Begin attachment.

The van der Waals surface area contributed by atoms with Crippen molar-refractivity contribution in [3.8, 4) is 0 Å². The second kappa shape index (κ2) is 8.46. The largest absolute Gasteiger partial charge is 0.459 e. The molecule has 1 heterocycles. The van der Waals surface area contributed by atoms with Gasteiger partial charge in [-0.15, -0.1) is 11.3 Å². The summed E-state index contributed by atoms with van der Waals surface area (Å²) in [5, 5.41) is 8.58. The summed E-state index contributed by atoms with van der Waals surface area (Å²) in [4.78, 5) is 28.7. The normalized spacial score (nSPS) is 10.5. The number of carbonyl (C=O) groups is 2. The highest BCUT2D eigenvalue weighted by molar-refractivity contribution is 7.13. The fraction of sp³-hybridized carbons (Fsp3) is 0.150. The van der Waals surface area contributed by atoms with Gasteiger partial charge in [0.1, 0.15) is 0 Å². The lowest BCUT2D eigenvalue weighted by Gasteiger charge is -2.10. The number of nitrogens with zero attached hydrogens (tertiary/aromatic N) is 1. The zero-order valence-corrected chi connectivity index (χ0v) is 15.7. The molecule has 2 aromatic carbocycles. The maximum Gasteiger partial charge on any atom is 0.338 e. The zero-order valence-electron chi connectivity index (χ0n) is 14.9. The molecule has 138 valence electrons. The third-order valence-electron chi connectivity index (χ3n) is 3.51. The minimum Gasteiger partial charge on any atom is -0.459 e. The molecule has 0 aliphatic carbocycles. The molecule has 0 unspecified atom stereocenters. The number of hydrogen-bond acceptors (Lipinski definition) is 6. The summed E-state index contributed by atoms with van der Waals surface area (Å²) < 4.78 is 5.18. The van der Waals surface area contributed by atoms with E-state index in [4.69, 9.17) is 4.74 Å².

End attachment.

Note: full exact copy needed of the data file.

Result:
The van der Waals surface area contributed by atoms with Crippen molar-refractivity contribution in [3.8, 4) is 0 Å². The second kappa shape index (κ2) is 8.46. The largest absolute Gasteiger partial charge is 0.459 e. The molecule has 1 heterocycles. The van der Waals surface area contributed by atoms with Gasteiger partial charge in [-0.15, -0.1) is 11.3 Å². The summed E-state index contributed by atoms with van der Waals surface area (Å²) in [5, 5.41) is 8.58. The summed E-state index contributed by atoms with van der Waals surface area (Å²) in [4.78, 5) is 28.7. The normalized spacial score (nSPS) is 10.5. The number of carbonyl (C=O) groups is 2. The highest BCUT2D eigenvalue weighted by molar-refractivity contribution is 7.13. The fraction of sp³-hybridized carbons (Fsp3) is 0.150. The van der Waals surface area contributed by atoms with Gasteiger partial charge in [0.1, 0.15) is 0 Å². The lowest BCUT2D eigenvalue weighted by Gasteiger charge is -2.10. The number of nitrogens with zero attached hydrogens (tertiary/aromatic N) is 1. The zero-order valence-corrected chi connectivity index (χ0v) is 15.7. The molecule has 2 aromatic carbocycles. The maximum Gasteiger partial charge on any atom is 0.338 e. The zero-order valence-electron chi connectivity index (χ0n) is 14.9. The molecule has 138 valence electrons. The third-order valence-electron chi connectivity index (χ3n) is 3.51. The minimum Gasteiger partial charge on any atom is -0.459 e. The molecule has 0 aliphatic carbocycles. The molecule has 0 unspecified atom stereocenters. The number of hydrogen-bond acceptors (Lipinski definition) is 6. The summed E-state index contributed by atoms with van der Waals surface area (Å²) < 4.78 is 5.18. The van der Waals surface area contributed by atoms with E-state index in [4.69, 9.17) is 4.74 Å².